Linn Energy, LLC Market Cap (as of 28/02/13): $8.94bn
Linn Co, LLC Market Cap (as of 28/02/13): $1.36bn
Berry Petroleum Market Cap (as of 28/02/13): $2.5bn
Repsol SA Market Cap (as of 01/03/2013): $27.36bn
Royal Dutch Shell Market Cap (as of 01/03/2013): $212.76bn
The energy sector has been experiencing a consolidating trend with companies trying to exploit superior market power together with the economies of scale that characterize the sector itself. In continuation of the trend, Linn Energy and Linn Co (collectively, the Linn Group) have announced on the 21st of February that they will acquire the independent Californian oil producer Berry Petroleum for an all-stock deal resulting in a $4.3bn total consideration (inclusive of Berry’s debt), or $46.24 per share. This represents a premium of 19.8 percent to the Berry closing price on February 20, 2013, and a premium of 23.1 percent to its one month average price at that date. The transaction, already approved by all the Board of Directors involved, will result in issuance of 1.25 Linn Co common shares in exchange for each share of Berry Petroleum and being an all-stock deal is expected to be tax-free for Berry’ shareholders.
The deal has clear operational synergies as Linn will be able to increase its production by 30% and its gas reserves by 34%. in order to increase its market relevance. Berry has three main basins located in California, Utah and West Texas, so the Linn Group will actually increase its focus on the North American activities that already characterize it, yet without venturing into the new and profitable shale gas operations. Additionally, it is also very accretive, so much that an 8.5% increase in dividends has been suggested and debt metrics have improved bringing the debt coverage ratio to 1.2x. There will be a change of control clause triggered on Berry’s senior notes that will have to be repaid at 101% of par plus any accrued and unpaid interest.
On a side note, this transaction is the first ever in which a public C-Corp has been acquired by an upstream LLC. Linn Co has been advised by Citigroup, while Credit Suisse has advised Berry Petroleum.
At the same time, Repsol SA announced that it will sell some of its liquefied-natural-gas (LNG) assets to Royal Dutch Shell, PLC for $4.4bn in cash, to reduce its heavy debt load while Shell will benefit from an increasing LNG exposure.
Shell also intends to assume $2.3bn in financial leases and debt as part of the deal, including in the transaction the Spanish company’s liquefaction facilities in Peru and Trinidad and Tobago along with an LNG import terminal in Spain. The sale is expected to be completed by the end of the year or in early 2014 at the latest.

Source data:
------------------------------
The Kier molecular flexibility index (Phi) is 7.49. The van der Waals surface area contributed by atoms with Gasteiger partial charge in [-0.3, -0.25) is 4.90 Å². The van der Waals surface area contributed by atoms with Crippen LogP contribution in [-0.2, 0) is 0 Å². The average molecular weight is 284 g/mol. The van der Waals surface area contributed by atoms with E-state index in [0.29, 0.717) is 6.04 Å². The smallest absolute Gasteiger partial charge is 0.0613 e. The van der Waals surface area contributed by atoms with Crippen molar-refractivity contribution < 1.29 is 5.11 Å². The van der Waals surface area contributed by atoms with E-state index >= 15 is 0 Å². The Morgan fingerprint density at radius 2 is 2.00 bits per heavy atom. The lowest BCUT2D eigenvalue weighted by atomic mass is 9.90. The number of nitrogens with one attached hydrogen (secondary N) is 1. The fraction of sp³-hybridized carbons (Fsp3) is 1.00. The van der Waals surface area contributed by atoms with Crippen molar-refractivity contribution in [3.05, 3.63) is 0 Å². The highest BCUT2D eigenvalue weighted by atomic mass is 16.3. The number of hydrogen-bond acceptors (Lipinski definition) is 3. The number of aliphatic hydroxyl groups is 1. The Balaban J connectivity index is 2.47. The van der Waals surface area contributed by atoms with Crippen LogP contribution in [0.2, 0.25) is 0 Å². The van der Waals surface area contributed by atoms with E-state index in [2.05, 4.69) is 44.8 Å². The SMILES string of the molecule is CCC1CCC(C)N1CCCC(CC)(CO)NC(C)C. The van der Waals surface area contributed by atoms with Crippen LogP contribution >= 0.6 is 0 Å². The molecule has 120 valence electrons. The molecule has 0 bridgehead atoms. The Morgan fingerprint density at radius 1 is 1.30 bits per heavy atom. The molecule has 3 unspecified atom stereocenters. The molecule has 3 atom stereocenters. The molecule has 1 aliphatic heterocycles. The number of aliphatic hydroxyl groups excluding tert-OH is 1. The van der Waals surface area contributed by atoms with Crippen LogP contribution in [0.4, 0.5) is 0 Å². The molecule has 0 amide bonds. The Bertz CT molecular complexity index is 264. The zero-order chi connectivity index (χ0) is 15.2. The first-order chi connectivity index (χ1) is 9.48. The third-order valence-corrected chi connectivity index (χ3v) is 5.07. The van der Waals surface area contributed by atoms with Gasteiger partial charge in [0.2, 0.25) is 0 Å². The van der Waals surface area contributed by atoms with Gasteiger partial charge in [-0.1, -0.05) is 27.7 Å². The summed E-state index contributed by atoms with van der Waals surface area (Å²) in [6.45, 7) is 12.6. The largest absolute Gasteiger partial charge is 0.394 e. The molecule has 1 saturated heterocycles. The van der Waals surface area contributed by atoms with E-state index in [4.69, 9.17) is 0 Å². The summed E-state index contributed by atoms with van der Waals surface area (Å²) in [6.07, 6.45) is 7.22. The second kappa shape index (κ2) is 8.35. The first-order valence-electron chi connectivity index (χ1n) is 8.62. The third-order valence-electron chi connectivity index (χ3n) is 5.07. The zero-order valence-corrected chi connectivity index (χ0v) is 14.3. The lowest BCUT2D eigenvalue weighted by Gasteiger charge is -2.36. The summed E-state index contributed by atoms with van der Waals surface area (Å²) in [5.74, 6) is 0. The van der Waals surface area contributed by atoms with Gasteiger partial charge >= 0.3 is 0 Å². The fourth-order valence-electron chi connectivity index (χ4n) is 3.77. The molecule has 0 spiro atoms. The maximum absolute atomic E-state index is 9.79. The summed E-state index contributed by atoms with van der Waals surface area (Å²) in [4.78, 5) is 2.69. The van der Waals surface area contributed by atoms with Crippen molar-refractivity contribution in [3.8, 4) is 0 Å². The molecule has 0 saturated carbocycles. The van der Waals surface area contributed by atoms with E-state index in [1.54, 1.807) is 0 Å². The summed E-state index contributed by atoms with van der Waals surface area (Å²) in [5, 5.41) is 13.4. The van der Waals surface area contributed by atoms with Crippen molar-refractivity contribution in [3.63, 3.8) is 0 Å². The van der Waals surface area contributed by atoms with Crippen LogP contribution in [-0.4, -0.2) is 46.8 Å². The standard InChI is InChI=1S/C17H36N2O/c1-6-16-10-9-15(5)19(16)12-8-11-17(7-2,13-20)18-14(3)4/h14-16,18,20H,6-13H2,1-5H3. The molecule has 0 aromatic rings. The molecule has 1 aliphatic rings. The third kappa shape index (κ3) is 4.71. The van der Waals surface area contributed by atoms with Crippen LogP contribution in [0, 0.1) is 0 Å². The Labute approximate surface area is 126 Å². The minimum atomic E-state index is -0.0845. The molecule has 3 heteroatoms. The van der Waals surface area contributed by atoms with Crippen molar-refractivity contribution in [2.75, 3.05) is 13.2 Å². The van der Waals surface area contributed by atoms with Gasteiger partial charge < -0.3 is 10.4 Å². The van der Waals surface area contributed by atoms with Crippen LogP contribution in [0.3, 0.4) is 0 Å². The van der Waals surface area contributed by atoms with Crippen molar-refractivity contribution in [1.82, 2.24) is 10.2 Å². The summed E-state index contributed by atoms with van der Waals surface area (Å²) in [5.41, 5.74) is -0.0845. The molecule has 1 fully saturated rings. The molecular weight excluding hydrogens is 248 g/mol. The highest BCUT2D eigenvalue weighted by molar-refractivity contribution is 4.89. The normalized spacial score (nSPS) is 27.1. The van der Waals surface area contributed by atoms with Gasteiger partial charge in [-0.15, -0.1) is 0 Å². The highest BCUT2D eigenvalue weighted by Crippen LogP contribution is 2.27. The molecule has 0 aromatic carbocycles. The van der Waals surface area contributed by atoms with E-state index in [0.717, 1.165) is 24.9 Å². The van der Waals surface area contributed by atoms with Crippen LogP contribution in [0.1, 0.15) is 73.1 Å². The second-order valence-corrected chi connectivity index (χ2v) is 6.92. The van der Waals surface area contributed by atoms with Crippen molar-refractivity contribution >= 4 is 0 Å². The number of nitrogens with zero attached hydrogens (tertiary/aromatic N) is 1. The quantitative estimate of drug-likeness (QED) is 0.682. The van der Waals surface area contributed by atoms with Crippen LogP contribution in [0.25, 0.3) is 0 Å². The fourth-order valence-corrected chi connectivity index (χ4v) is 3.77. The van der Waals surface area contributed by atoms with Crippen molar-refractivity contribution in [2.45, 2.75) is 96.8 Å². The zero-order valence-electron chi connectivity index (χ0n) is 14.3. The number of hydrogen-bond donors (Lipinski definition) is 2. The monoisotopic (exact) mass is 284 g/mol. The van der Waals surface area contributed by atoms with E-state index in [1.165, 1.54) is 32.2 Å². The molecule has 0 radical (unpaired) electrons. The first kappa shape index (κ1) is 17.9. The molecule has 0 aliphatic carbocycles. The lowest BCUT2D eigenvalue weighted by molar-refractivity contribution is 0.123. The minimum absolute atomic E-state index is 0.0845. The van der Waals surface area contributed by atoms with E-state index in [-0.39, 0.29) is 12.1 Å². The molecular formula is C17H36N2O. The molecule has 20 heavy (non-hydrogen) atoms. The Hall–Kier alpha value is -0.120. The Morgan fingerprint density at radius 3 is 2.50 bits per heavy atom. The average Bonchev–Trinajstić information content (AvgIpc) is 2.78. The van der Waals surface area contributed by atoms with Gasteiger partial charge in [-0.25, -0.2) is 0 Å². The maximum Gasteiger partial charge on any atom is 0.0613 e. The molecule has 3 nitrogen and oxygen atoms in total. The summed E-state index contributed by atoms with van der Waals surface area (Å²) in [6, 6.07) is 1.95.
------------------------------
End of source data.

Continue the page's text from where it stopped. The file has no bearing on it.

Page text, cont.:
This would go a long way toward helping Repsol in protecting its investment-grade credit rating BBB- (one step before junk), which came under threat last year after its Argentine unit YPF was expropriated and nationalized. The transaction also underlines the changing dynamics of the global natural gas trade as the U.S., that are currently experiencing a production boom, open to the prospect of exporting.
Repsol said that the consideration received from the LNG sale would allow it to cut its net debt to $2.2bn, a 75% decrease from the previous level. Shell, already one of the world’s largest oil producers, is increasing its focus on natural gas. It has interests in converting it into clean-burning diesel in Qatar, and it is currently building LNG export facilities in Australia, Africa and Canada. Shell has recently decided to postpone its Artic explorations due to consistent regulatory and technical challenges preventing the company to set up any proper well to speak of, after having invested as much as $5bn into the project. Acquisition of Repsol’s LNG assets seems to be consistent with a renewed focus on more “predictable” ventures.
Shell’s CEO, Peter Voser, said he expects gas to play a significant role over the next 40 years, with much higher growth rates than oil. In a statement, the company said it expects that the Repsol assets, once the deal closes, will provide immediate additional cash flow so the deal is expected to be accretive.